Court strikes down high speeding fines

January 12, 2012

The Constitutional Chamber of the Supreme Court (Sala IV) ruled Wednesday that high fines for drivers busted for excessive speeds are unconstitutional.

The Sala IV reduced the maximum fines of ₡275,000 ($540) to ₡5,000 ($10), the daily La Nación reported.
In a statement issued by the Sala IV announcing the 5-2 vote declaring the fines unconstitutional, the court said the steepness of the fines “violates the principal of proportionality.”

Before the reduction, Costa Rica’s traffic fines were some of the highest in the world – equivalent, at $540, to the average monthly income of most Ticos – and along with the country’s photo radar enforcement program have stoked the ire of many citizens.

The Sala IV’s decision came the same day the Public Works and Transport Ministry (MOPT) announced the deployment of 19 new photo-radar pistols in the areas near Palmares, a coffee town north of San José that hosts an annual festival known for its boozy atmosphere.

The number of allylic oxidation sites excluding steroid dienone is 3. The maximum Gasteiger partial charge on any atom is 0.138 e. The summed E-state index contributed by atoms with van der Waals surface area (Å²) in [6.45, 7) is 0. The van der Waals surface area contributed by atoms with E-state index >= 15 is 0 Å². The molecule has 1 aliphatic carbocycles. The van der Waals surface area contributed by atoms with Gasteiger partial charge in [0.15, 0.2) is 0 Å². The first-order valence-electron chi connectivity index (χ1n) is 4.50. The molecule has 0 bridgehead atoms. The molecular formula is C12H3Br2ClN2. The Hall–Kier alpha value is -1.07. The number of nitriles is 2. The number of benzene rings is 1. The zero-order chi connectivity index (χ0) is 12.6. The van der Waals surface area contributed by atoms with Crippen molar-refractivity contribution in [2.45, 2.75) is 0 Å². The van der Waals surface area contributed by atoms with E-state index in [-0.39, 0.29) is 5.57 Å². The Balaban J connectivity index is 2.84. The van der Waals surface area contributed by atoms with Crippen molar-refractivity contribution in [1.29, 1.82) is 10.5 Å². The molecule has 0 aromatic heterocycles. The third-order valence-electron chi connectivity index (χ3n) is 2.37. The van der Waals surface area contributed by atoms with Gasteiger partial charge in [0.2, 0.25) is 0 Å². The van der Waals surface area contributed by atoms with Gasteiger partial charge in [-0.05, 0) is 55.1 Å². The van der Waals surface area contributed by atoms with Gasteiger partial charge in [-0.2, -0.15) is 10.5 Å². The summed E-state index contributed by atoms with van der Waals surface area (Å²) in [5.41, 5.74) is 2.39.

The radar guns, according to a statement issued by MOPT, will include the date, time and location of infractions as well as snapping a picture of the offending vehicle and driver.

Traffic Police Director César Quirós said in the statement that the cameras will provide irrefutable visual proof of each infraction. This will be the first special deployment by Traffic Police in relation to monitoring speed and drunk driving in relation to the Palmares Festival, Quirós added.

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